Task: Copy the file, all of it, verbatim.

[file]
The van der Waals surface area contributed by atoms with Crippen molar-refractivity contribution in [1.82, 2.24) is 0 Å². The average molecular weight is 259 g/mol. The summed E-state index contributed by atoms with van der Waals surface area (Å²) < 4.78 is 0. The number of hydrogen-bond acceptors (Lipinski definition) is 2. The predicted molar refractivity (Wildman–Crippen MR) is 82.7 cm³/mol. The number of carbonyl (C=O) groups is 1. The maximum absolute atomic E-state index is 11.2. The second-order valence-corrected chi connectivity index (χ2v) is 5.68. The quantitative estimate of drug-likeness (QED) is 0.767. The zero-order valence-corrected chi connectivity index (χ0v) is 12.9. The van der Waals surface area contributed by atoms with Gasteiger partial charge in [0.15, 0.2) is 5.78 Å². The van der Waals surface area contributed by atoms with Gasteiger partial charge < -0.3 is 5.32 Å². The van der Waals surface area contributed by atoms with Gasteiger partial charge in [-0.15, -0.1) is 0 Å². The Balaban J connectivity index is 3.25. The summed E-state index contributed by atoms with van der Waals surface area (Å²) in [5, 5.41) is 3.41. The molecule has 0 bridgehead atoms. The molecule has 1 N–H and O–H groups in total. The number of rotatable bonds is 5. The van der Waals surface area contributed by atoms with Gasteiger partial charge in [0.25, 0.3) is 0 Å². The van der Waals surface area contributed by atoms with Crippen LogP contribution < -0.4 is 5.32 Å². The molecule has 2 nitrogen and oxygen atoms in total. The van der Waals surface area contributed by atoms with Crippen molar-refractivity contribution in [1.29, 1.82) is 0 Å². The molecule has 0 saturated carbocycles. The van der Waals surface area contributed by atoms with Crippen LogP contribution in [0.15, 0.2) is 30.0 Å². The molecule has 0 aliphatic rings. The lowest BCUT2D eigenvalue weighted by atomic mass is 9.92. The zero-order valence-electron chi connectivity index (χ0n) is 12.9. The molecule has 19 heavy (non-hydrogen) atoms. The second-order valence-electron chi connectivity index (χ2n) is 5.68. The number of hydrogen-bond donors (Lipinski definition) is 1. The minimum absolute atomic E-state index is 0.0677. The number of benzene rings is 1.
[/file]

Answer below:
The van der Waals surface area contributed by atoms with Crippen molar-refractivity contribution in [1.82, 2.24) is 0 Å². The average molecular weight is 259 g/mol. The summed E-state index contributed by atoms with van der Waals surface area (Å²) < 4.78 is 0. The number of hydrogen-bond acceptors (Lipinski definition) is 2. The predicted molar refractivity (Wildman–Crippen MR) is 82.7 cm³/mol. The number of carbonyl (C=O) groups is 1. The maximum absolute atomic E-state index is 11.2. The second-order valence-corrected chi connectivity index (χ2v) is 5.68. The quantitative estimate of drug-likeness (QED) is 0.767. The zero-order valence-corrected chi connectivity index (χ0v) is 12.9. The van der Waals surface area contributed by atoms with Gasteiger partial charge in [0.15, 0.2) is 5.78 Å². The van der Waals surface area contributed by atoms with Gasteiger partial charge < -0.3 is 5.32 Å². The van der Waals surface area contributed by atoms with Gasteiger partial charge in [-0.15, -0.1) is 0 Å². The Balaban J connectivity index is 3.25. The summed E-state index contributed by atoms with van der Waals surface area (Å²) in [5, 5.41) is 3.41. The molecule has 0 bridgehead atoms. The molecule has 1 N–H and O–H groups in total. The number of rotatable bonds is 5. The van der Waals surface area contributed by atoms with Gasteiger partial charge in [0.25, 0.3) is 0 Å². The van der Waals surface area contributed by atoms with Crippen LogP contribution < -0.4 is 5.32 Å². The molecule has 2 nitrogen and oxygen atoms in total. The van der Waals surface area contributed by atoms with Crippen molar-refractivity contribution in [1.29, 1.82) is 0 Å². The molecule has 0 saturated carbocycles. The van der Waals surface area contributed by atoms with Crippen LogP contribution in [0.15, 0.2) is 30.0 Å². The molecule has 0 aliphatic rings. The lowest BCUT2D eigenvalue weighted by atomic mass is 9.92. The zero-order valence-electron chi connectivity index (χ0n) is 12.9. The molecule has 19 heavy (non-hydrogen) atoms. The second-order valence-electron chi connectivity index (χ2n) is 5.68. The number of hydrogen-bond donors (Lipinski definition) is 1. The minimum absolute atomic E-state index is 0.0677. The number of benzene rings is 1.